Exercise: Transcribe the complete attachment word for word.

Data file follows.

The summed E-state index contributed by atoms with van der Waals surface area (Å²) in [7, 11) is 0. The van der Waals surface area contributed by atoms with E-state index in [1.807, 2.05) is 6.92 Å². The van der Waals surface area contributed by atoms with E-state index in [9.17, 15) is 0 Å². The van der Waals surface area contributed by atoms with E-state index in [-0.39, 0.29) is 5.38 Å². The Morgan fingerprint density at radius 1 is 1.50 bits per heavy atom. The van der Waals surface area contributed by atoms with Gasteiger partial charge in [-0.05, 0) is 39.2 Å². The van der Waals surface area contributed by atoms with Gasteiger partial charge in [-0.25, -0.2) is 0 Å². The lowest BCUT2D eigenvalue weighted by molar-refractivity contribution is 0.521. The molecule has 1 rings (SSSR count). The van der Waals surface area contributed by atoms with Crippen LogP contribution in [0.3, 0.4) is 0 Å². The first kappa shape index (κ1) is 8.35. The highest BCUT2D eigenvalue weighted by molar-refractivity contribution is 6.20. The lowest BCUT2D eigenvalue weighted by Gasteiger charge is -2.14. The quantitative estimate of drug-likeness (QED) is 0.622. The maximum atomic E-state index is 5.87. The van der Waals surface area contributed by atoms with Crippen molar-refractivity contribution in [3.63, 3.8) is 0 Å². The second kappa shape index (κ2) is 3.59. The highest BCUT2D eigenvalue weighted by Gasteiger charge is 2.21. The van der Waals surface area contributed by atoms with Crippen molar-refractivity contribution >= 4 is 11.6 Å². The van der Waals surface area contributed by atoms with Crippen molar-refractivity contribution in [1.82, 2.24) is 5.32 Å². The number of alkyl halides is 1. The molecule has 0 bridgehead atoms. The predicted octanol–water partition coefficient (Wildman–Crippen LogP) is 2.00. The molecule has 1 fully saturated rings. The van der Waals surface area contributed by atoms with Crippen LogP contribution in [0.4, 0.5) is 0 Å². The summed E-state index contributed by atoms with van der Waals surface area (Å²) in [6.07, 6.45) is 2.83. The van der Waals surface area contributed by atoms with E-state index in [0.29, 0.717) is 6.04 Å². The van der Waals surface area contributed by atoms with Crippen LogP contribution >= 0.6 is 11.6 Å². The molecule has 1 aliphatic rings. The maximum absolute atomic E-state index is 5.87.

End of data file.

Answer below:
The summed E-state index contributed by atoms with van der Waals surface area (Å²) in [7, 11) is 0. The van der Waals surface area contributed by atoms with E-state index in [1.807, 2.05) is 6.92 Å². The van der Waals surface area contributed by atoms with E-state index in [9.17, 15) is 0 Å². The van der Waals surface area contributed by atoms with E-state index in [-0.39, 0.29) is 5.38 Å². The Morgan fingerprint density at radius 1 is 1.50 bits per heavy atom. The van der Waals surface area contributed by atoms with Gasteiger partial charge in [-0.05, 0) is 39.2 Å². The van der Waals surface area contributed by atoms with Gasteiger partial charge in [-0.25, -0.2) is 0 Å². The lowest BCUT2D eigenvalue weighted by molar-refractivity contribution is 0.521. The molecule has 1 rings (SSSR count). The van der Waals surface area contributed by atoms with Crippen LogP contribution in [0.3, 0.4) is 0 Å². The first kappa shape index (κ1) is 8.35. The highest BCUT2D eigenvalue weighted by molar-refractivity contribution is 6.20. The lowest BCUT2D eigenvalue weighted by Gasteiger charge is -2.14. The quantitative estimate of drug-likeness (QED) is 0.622. The maximum atomic E-state index is 5.87. The van der Waals surface area contributed by atoms with Crippen molar-refractivity contribution in [3.63, 3.8) is 0 Å². The second kappa shape index (κ2) is 3.59. The highest BCUT2D eigenvalue weighted by Gasteiger charge is 2.21. The van der Waals surface area contributed by atoms with Crippen molar-refractivity contribution >= 4 is 11.6 Å². The van der Waals surface area contributed by atoms with Crippen molar-refractivity contribution in [1.82, 2.24) is 5.32 Å². The number of alkyl halides is 1. The molecule has 0 bridgehead atoms. The predicted octanol–water partition coefficient (Wildman–Crippen LogP) is 2.00. The molecule has 1 fully saturated rings. The van der Waals surface area contributed by atoms with Crippen LogP contribution in [0.4, 0.5) is 0 Å². The summed E-state index contributed by atoms with van der Waals surface area (Å²) in [6.07, 6.45) is 2.83. The van der Waals surface area contributed by atoms with E-state index in [0.29, 0.717) is 6.04 Å². The van der Waals surface area contributed by atoms with Crippen LogP contribution >= 0.6 is 11.6 Å². The molecule has 1 aliphatic rings. The maximum absolute atomic E-state index is 5.87.